Dutch Harbor, Alaska - Net Recovery and Recycling

  Nicole Baker photo

Nicole Baker photo

Dutch Harbor, Alaska has been the leading seafood port in the United States for twenty years, landing 762 million pounds of seafood in 2014, valued at almost $200 million. However, despite its role as a major fishing hub for the seafood industry, there is no established means of disposal for end-of-life fishing gear in Dutch Harbor. The high volume of fishing activity, combined with the remote location and lack of established transport, has produced a substantial backlog of derelict fishing nets around the island. The immediate purpose of this project is to collect and transport end-of-life fishing nets from Dutch Harbour, Alaska to Denmark where they will be recycled by Plastix Global and enter back into the economy as a basic plastic commodity. This will rely on a multi-step logistical chain:

  1. Outreach to various fishing companies and boat captains operating in Dutch Harbor and subsequent agreements to participate;

  2. Boat captains must identify and tag their derelict nets in June of 2017;

  3. Collection of nets from various net yards throughout June - September, 2017. Nets will be transported overland, bundled by Swan Nets, and stored at OSI facilities;

  4. Bundled nets will be loaded by OSI staff into Maersk containers provided by Plastix for transport to Aarhus, Denmark in September / October 2017

Plastix Global will retrieve containers upon notification that they have arrived and transport them to their facility in Lemvig, Denmark for recycling.

GGGI are very pleased to endorse this solution project. The project went through a rigorous approval process; first through the cross-working group Project Review Board, and then on to the GGGI Steering Group for final sign off. This pilot project will incorporate the following key elements:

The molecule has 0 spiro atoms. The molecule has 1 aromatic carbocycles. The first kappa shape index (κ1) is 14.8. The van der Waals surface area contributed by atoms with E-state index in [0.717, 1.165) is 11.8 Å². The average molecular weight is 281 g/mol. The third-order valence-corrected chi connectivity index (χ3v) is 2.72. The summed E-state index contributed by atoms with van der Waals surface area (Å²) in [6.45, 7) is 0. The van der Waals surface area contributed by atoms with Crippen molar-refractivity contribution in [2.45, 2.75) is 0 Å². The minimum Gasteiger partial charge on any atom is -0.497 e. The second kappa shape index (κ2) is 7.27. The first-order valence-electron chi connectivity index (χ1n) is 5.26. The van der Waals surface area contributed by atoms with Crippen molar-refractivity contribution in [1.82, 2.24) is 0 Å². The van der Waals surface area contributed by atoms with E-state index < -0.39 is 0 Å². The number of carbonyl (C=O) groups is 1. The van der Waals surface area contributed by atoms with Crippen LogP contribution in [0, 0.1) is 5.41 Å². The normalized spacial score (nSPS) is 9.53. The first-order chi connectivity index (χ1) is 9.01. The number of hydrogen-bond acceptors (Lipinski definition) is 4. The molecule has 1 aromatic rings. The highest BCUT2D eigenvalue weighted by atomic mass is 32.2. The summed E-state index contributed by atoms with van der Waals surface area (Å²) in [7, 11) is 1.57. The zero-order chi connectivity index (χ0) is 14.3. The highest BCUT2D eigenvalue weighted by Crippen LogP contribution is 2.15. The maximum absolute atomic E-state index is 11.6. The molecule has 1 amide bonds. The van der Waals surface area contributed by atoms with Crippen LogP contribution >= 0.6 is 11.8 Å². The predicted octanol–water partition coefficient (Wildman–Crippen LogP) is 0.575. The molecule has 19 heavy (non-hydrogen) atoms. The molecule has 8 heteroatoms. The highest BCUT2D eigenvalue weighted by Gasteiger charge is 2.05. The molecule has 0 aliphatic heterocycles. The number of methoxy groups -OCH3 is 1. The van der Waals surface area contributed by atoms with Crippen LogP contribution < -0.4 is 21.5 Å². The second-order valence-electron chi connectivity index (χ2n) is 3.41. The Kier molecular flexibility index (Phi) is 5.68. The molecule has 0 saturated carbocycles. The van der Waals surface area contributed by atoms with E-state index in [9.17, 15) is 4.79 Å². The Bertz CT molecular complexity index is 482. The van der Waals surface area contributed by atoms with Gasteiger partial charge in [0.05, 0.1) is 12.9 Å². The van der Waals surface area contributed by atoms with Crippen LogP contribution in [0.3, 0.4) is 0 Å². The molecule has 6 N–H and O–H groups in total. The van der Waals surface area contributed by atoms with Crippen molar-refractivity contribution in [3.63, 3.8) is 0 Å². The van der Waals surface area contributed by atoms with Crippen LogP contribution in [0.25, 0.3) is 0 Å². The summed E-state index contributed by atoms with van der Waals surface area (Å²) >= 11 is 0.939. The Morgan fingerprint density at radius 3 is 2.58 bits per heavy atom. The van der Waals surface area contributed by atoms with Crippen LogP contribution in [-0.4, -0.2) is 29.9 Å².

• Demonstrate the viable re-use of end-of-life gear as an economic commodity via a cost-effective means of transport;

  • Develop a model which can be replicated and integrated into routine activities within the fishing and shipping industries;

  • Develop commitment from local fishing industry partners to build on the work done over the course of the project in order to secure longer term sustainability and expansion from this pilot;

  • Produce data outputs that will build evidence of the end-of-life gear problem in the project location while supporting the development of a practical approach to addressing the problem.

Data outputs include:

  • Gear type

  • Fishery type

  • Mass of accumulated gear

The resulting logistical system can then be promoted by the GGGI and any project partners as an example of best practice to be replicated elsewhere.

GGGI are looking for funders for this project. If you wish to contribute to the funding of this project or would like more information, please get in touch with Elizabeth Hogan at ehogan@worldanimalprotection.org.

pb+j